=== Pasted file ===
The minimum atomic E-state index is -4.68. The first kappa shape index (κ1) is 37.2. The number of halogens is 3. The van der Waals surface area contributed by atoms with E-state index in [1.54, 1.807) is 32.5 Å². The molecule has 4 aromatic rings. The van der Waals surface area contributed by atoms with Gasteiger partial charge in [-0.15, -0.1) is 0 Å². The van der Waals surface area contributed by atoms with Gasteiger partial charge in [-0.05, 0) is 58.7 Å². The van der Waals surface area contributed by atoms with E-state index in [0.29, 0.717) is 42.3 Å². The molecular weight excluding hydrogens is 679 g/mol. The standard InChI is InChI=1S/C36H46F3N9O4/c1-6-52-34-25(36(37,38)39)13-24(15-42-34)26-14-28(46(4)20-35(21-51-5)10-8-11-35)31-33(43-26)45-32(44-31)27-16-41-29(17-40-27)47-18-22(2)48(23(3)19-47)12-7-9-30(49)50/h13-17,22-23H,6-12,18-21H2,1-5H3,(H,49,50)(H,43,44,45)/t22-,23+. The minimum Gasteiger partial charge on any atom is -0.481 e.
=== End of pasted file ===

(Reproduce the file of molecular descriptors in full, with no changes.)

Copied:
The minimum atomic E-state index is -4.68. The first kappa shape index (κ1) is 37.2. The number of halogens is 3. The van der Waals surface area contributed by atoms with E-state index in [1.54, 1.807) is 32.5 Å². The molecule has 4 aromatic rings. The van der Waals surface area contributed by atoms with Gasteiger partial charge in [-0.15, -0.1) is 0 Å². The van der Waals surface area contributed by atoms with Gasteiger partial charge in [-0.05, 0) is 58.7 Å². The van der Waals surface area contributed by atoms with E-state index in [0.29, 0.717) is 42.3 Å². The molecular weight excluding hydrogens is 679 g/mol. The standard InChI is InChI=1S/C36H46F3N9O4/c1-6-52-34-25(36(37,38)39)13-24(15-42-34)26-14-28(46(4)20-35(21-51-5)10-8-11-35)31-33(43-26)45-32(44-31)27-16-41-29(17-40-27)47-18-22(2)48(23(3)19-47)12-7-9-30(49)50/h13-17,22-23H,6-12,18-21H2,1-5H3,(H,49,50)(H,43,44,45)/t22-,23+. The minimum Gasteiger partial charge on any atom is -0.481 e.